Section 113(b) of the Act provides that “the United States district courts shall have exclusive original jurisdiction over all controversies arising under this chapter,” so state courts lack jurisdiction over such actions. 42 U. S. C. §9613(b). This case, however, does not “arise under” the Act. The use of “arising under” in §113(b) echoes Congress’s more familiar use of that phrase in granting federal courts jurisdiction over “all civil actions arising under the Constitution, laws, or treaties of the United States.” 28 U. S. C. §1331. In the mine run of cases, “[a] suit arises under the law that creates the cause of action.” American Well Works Co. v. Layne & Bowler Co., 241 U. S. 257, 260 (1916).4
Footnote 4 clarifies:
There is a “special and small category of cases” that originate in state law yet still arise under federal law for purposes of federal question jurisdiction. Gunn v. Minton, 568 U. S. 251, 258 (2013) (internal quotation marks omitted). To qualify for this narrow exception, a state law claim must “necessarily raise” a federal issue, among other requirements. Ibid. No element of the landowners’ state common law claims necessarily raises a federal issue. Atlantic Richfield raises the Act as an affirmative defense, but “[f]ederal jurisdiction cannot be predicated on an actual or anticipated defense.” Vaden v. Discover Bank, 556 U. S. 49, 60 (2009).
Monday, April 20, 2020
Friday, April 17, 2020
Might be just a coincidence, but there was a similar theme in two Law360 stories this week...
Put On A Shirt For Video Hearings, Judge Tells Attys. Here’s the letter from Broward County Judge Dennis Bailey.
Atty Who Depantsed At Court Security Check Fights DQ Bid. Here are some of the documents:
Thursday, April 16, 2020
Yesterday a Sixth Circuit panel issued its decision in In re National Prescription Opiate Litigation, granting the pharmacy defendants’ petition for a writ of mandamus regarding the district court’s order allowing the counties to amend their complaints to add new claims in advance of an upcoming bellwether trial. Judge Kethledge’s opinion begins:
The rule of law applies in multidistrict litigation under 28 U.S.C. § 1407 just as it does in any individual case. Nothing in § 1407 provides any reason to conclude otherwise. Moreover, as the Supreme Court has made clear, every case in an MDL (other than cases for which there is a consolidated complaint) retains its individual character. That means an MDL court’s determination of the parties’ rights in an individual case must be based on the same legal rules that apply in other cases, as applied to the record in that case alone. Within the limits of those rules, of course, an MDL court has broad discretion to create efficiencies and avoid duplication—of both effort and expenditure—across cases within the MDL. What an MDL court may not do, however, is distort or disregard the rules of law applicable to each of those cases.
The rules at issue here are the Federal Rules of Civil Procedure, which have the same force of law that any statute does. The petitioners seek a writ of mandamus, on grounds that, in three instances, the district court has either disregarded or acted in flat contradiction to those Rules. We grant the writ.
Monday, April 13, 2020
Today the Supreme Court issued a press release stating: “The Court will hear oral arguments by telephone conference on May 4, 5, 6, 11, 12 and 13 in a limited number of previously postponed cases.”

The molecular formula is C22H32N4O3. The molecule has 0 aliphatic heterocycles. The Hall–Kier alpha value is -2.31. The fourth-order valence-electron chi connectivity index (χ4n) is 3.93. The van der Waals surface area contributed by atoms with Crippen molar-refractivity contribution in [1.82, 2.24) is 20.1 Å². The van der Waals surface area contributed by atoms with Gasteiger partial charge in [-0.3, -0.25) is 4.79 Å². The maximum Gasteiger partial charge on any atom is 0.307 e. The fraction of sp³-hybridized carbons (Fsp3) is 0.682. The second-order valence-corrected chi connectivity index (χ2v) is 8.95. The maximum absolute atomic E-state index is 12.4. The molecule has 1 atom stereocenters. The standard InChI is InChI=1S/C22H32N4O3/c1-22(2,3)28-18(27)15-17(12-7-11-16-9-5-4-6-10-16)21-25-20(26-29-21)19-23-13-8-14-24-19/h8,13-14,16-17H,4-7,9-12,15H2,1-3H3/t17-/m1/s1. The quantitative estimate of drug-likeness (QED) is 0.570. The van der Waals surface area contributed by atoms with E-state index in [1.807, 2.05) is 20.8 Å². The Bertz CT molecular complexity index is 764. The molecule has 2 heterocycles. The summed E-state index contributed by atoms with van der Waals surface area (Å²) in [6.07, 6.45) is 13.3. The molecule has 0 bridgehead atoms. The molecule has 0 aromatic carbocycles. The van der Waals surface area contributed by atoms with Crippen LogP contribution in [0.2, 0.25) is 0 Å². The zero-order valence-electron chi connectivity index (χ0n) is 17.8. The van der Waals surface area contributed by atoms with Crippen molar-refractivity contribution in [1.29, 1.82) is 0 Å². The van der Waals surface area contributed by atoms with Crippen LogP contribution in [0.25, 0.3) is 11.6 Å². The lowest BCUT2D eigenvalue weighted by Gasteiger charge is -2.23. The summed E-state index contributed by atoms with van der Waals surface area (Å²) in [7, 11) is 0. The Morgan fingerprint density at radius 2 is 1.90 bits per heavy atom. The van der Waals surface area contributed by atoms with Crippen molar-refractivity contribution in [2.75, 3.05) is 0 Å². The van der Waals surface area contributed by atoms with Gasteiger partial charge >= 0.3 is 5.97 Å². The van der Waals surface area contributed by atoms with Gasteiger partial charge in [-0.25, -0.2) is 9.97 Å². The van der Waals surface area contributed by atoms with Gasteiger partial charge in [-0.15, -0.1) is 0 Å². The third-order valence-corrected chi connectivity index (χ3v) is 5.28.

Those cases are:
18-9526, McGirt v. Oklahoma
19-46, United States Patent and Trademark Office v. Booking.com B.V.
19-177, Agency for International Development v. Alliance for Open Society International, Inc.
19-267, Our Lady of Guadalupe School v. Morrissey-Berru, and 19-348, St. James School v. Biel
19-431, Little Sisters of the Poor Saints Peter and Paul Home v. Pennsylvania, and 19-454, Trump v. Pennsylvania
19-465, Chiafalo v. Washington
19-518, Colorado Department of State v. Baca
19-631, Barr v. American Association of Political Consultants, Inc.
19-635, Trump v. Vance
19-715, Trump v. Mazars USA, LLP, and 19-760, Trump v. Deutsche Bank AG
It remains to be seen what will happen with other postponed cases from the March and April calendars.
Thursday, April 9, 2020
Now on the Courts Law section of JOTWELL is Suja Thomas’s essay, The Wild, Wild West for Low Wage Workers with Wage and Hour Claims. Suja reviews Llezlie Green’s recent article, Wage Theft in Lawless Courts, 107 Cal. L. Rev. 1303 (2019).
Wednesday, April 1, 2020
Colorado Law's "Women's Enfranchisement: Beyond the 19th Amendment" Conference Moved Online (April 3)
Here’s an updated announcement:
Please join Colorado Law, in partnership with the Colorado Women’s Bar Association, for the 28th Annual Ira C. Rothgerber Conference, “Women’s Enfranchisement: Beyond the 19th Amendment," which will be taking place remotely on Friday April 3rd, 8:30 a.m. - 5:00 p.m. MT, through the use of a Zoom Webinar. The web-event is free, and has been approved for 6 general CLE credits.
2020 will mark the centennial of the 19th Amendment, formally extending suffrage to some, but not all, women, and is a presidential election year with an unprecedented number of female candidates running for offices nationwide. But barriers to both political rights and social, lived equality persist, particularly for women at the intersections of race, sex, and class. This web-based conference will use the centennial to take stock of how far we’ve come—and how far we have to go—in terms of formal political enfranchisement as well as the social and economic empowerment of women more broadly.
Register here for the 2020 Rothgerber Conference, to receive important email updates, including the link needed to join the webinar. Participants will be able to use this link to join at any point during the conference.
For more information on the panels and speakers please visit the CU Law Rothgerber event page. We look forward to sharing this occasion with you!